Avoid These 6 Common Mistakes on Your Resume
While job search techniques and tactics have changed a lot over the years, one thing is still true: Having a killer resume is key. Your resume is quite often your first point of contact with the employer–your first impression, if you will–and it’s usually competing with hundreds of other resumes. Within a few seconds of looking at your resume, the hiring manager is going to decide whether to call you for an interview or move on to the next candidate. So it’s absolutely crucial to get this document right.
And yet, you’d be surprised how many job seekers create resumes that fail to hit the mark. Quite often, a resume gets put in the trash, not because the person isn’t qualified, but because of an avoidable error that caused the resume to get overlooked. Let’s take a look at six common mistakes that people make on their resumes so you can avoid them.
Mistake 1: Using the Same Resume for Every Job Application
When creating your resume, your goal is to convince the hiring manager that you are a good candidate for the role. If you use the same boilerplate resume for every job you apply to, you’re inevitably going to include information that is irrelevant to that employer, and that’s not going to help your cause at all. To make matters worse, many employers now use an applicant tracking system for resumes submitted online. These tracking systems look for certain phrases and keywords related to the job description they’ve posted, and if your resume doesn’t contain those keywords…it might be filtered out so it’s not seen by human eyes at all!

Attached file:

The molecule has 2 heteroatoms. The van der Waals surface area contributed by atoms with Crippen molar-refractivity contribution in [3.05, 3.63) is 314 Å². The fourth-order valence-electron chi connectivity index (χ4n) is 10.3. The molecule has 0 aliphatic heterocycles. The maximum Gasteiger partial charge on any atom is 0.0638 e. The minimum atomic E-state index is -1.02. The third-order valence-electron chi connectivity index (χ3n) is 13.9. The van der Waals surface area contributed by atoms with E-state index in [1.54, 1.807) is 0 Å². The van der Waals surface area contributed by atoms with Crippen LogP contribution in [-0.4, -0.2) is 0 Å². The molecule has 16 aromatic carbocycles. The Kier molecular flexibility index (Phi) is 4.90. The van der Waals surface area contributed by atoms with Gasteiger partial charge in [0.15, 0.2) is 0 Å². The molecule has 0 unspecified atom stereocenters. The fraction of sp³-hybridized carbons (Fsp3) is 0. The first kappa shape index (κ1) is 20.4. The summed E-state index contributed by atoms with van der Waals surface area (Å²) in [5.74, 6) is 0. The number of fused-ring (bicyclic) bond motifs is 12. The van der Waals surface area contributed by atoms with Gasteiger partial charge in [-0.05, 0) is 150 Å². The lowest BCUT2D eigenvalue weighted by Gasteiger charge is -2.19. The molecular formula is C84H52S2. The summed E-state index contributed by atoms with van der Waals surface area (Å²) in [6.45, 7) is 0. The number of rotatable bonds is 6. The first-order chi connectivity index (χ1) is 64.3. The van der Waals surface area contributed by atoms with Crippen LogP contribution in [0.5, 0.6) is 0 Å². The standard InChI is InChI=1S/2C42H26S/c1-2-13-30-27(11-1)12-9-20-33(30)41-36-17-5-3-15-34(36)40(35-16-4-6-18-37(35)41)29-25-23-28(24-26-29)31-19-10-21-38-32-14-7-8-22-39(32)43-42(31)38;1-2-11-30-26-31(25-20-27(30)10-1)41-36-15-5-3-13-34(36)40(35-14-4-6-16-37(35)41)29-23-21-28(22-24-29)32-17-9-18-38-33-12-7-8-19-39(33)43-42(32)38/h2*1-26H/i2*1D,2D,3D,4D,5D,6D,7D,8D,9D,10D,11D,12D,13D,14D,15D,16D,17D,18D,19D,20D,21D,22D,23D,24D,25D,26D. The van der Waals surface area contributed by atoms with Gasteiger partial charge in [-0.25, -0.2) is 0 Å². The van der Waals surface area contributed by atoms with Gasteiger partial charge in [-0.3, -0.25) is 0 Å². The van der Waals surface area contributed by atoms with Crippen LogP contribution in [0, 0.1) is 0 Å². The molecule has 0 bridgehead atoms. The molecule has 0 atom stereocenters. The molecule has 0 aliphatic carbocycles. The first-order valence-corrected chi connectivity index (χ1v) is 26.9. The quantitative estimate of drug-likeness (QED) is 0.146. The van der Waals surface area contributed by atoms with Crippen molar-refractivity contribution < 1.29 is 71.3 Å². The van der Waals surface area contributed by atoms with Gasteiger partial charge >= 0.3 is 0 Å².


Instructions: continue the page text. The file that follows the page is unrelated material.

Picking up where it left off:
The way to avoid this problem—and something I repeatedly tell all my clients—is to customize your resume to fit the job description. You don’t have to rewrite the resume every time—just create a template where you can edit the resume with a few clicks and keystrokes. In this digital age where it’s so easy to edit documents, there’s just no excuse for not customizing your resume to fit what each employer is looking for. Tailor each resume so that it presents you as the ideal candidate that matches what the employer is looking for.
Mistake 2: Overloading Your Resume
Many people mistakenly believe that a long resume tells employers how experienced you are. In reality, it sends a message that you don’t know how to keep things focused on the job description. It’s very easy to get carried away when creating your resume by including one too many details you think would impress the employer.